Supreme Court Justices

Essay by imaGe April 2006

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Ginsburg, Ruth Bader, born in 1933, American jurist and professor of law, associate justice of the United States Supreme Court, who has worked toward ending institutionalized discrimination against women. She was born in Brooklyn, New York, on March 15, 1933. She attended Cornell University and the law schools at Harvard and Columbia universities. Despite graduating from Columbia at the top of her class, she encountered difficulties in finding a job in a traditionally male profession. In 1959 she secured a clerkship for the U.S. District Court of Appeals in New York. Ginsburg taught at Rutgers University School of Law from 1963 to 1972, the year she returned to Columbia Law School and became the first tenured female professor at that institution.

Ginsburg attracted notice in the 1970s for her teachings and litigation aimed at ending institutionalized discrimination against women. Between 1973 and 1976 she argued six cases on women's rights before the Supreme Court, winning five of them.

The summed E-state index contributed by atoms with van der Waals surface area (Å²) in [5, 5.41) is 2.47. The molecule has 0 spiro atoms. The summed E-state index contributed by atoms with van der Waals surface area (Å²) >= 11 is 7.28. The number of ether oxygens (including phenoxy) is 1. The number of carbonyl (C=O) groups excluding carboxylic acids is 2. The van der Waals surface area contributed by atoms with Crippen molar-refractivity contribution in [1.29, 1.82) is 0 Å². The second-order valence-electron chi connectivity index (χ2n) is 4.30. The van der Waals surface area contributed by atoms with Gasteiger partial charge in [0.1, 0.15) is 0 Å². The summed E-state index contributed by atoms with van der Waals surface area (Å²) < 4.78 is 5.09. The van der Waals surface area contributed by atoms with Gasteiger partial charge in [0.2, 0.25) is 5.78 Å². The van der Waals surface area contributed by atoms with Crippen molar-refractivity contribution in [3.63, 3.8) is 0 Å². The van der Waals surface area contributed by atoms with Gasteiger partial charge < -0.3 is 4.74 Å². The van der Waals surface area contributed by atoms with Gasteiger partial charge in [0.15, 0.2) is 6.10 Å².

Ginsburg received an appointment to the U.S. Court of Appeals for the District of Columbia Circuit in 1980. On the Court of Appeals she was known for her scholarly, balanced opinions. As a moderate-liberal, Ginsburg sided with both liberal and conservative wings of the court.

President Bill Clinton nominated Ginsburg to the U.S. Supreme Court in 1993. Ginsburg became the second woman appointed to the Supreme Court, after Sandra Day O'Connor, who was nominated in 1981.

Souter, David H., American jurist, associate justice of the United States Supreme Court. (1939- Born in Melrose, Massachusetts, he studied for two years as a Rhodes scholar at Magdalen College, Oxford, before returning to Harvard University to take his law degree. After two years in private practice in New Hampshire he entered public service, eventually becoming the state's attorney general (1976-78). Named to the state trial court...